A solar cell is a device that converts light energy into electricity using the photovoltaic effect. They are therefore also known as photovoltaic cells.
A common single-junction silicon solar cell can generate up to 0.6 volts (open-circuit voltage).
Individual solar cells can be gathered together to build a photovoltaic module, and such modules can be combined to form a solar panel. Several solar panels connected to each other is known as a solar array.
What is the photovoltaic effect?
The photovoltaic effect is the generation of voltage and electric current in a material upon exposure to light. It is a physical and chemical phenomenon. The material absorbs light, and this causes the excitation of an electron or other charge carrier to a higher-energy state.
The electric potential (voltage) is produced by the separation of charges. For this to happen, the material must absorb enough light energy to overcome the potential barrier for excitation.
How solar cell systems generate electricity
1.) Light reaches the solar cell, and the solar cell absorbs photons from the light. (Solar cells are made from semiconducting materials.)
2.) Electrons are excited from their current orbital.
3.) The excited electron can either dissipate the energy as heat (and return to its old orbital) or travel through the solar cell to reach an electrode. Because of the travelling, current will flow through the material, and it is this current that is captured and turned into usable electricity. A solar cell typically contains two layers with different chemical electric charges, to drive and direct the current.
4.) The generated electricity is direct current (DC) electricity, but an inverter can be included in the setup to convert it to alternating current (AC).
What are solar cells made from?
Solar cells are made from semiconducting materials. Many different semiconducting materials will work, as long as they have the required capacity to absorb sunlight.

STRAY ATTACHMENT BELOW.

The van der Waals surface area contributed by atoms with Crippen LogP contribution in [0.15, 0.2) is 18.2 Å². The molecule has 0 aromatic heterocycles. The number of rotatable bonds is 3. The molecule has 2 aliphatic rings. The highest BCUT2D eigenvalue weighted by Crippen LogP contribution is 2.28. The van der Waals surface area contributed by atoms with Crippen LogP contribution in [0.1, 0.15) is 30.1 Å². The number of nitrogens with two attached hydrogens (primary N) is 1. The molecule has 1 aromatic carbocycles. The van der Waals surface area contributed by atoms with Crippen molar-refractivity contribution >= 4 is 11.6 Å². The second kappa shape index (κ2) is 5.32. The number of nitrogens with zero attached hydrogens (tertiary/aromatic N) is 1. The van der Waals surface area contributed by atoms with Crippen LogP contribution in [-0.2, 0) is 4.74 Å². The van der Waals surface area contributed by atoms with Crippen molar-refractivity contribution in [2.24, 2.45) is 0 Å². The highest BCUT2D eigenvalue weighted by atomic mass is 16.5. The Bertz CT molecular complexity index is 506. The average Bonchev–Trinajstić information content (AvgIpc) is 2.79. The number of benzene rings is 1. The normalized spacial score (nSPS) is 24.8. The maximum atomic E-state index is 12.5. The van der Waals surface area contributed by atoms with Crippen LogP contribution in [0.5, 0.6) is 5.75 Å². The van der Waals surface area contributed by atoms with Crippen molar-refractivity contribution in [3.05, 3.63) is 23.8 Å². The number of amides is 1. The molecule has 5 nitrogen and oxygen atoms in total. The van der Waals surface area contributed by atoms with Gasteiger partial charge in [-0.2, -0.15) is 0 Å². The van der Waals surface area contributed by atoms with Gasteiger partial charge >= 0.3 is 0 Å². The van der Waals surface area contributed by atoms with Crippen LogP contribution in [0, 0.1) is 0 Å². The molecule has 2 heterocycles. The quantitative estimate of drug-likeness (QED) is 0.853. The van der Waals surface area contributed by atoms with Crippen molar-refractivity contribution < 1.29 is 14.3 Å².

Some solar cells have just one layer of a light-absorbing material, and they are known as single-junction solar cells. If there are multiple layers, it is a multi-junctions solar cell. A multi-junction solar cell benefits from various absorption and charge separation mechanisms.
When it comes to materials, the first generation solar cells are made from crystalline silicon materials, such as polysilicon and monocrystalline silicon. They are also known as wafer-based solar cells.
The second generation of solar cells systems introduced the thin-film solar setup. Examples of commonly second-generation solar cells are amorphous silicon cells, cadmium telluride (CdTe) cells and copper indium gallium selenide (CIGS) solar cells.
The third generation of solar cell setups are also thin-film, but is working with other materials than the second generation. Many of them use organic materials, such as organometallic compounds. The third generation is still in the research stage and needs more improvements to become commercially viable.
Crystalline silicon solar cells
At the time of writing, a vast majority of the commercially available solar cell setups consists of crystalline silicon (c-Si) solar cells. They are of the ”wafer” type, typically made from wafers between 160 and 240 micrometers thick. Wafer solar cells can be made from both monocrystalline silicon (mono-Si) and polycrystalline silicon (multi-Si / poly-Si).
Crystalline silicon is the crystalline form of silicon, and it is a semiconducting material. Mono-Si is a continuous crystal, while poly-Si consists of many small crystals.
Amorphous silicon solar cells
Amorphous silicon (a-Si) solar cells are made from a non-crystalline form of silicon. Thin-film solar setups are often made from a-Si solar cells. The a-Si is deposited in thin films onto substrates such as plastic, metal or glass.
So far, a-Si solar cells have had a difficult time competing with the older crystalline solar cell setups on the commercial market for solar panels. A-si solar cells are also competing with other thin-film solutions, such as CdTe and CIGS thin-film setups.
Solar cells made from a-Si have lower electronic performance than c-Si solar cells, but are much more flexible when it comes to the application since a-Si solar cell setups can be made much thinner than c-Si.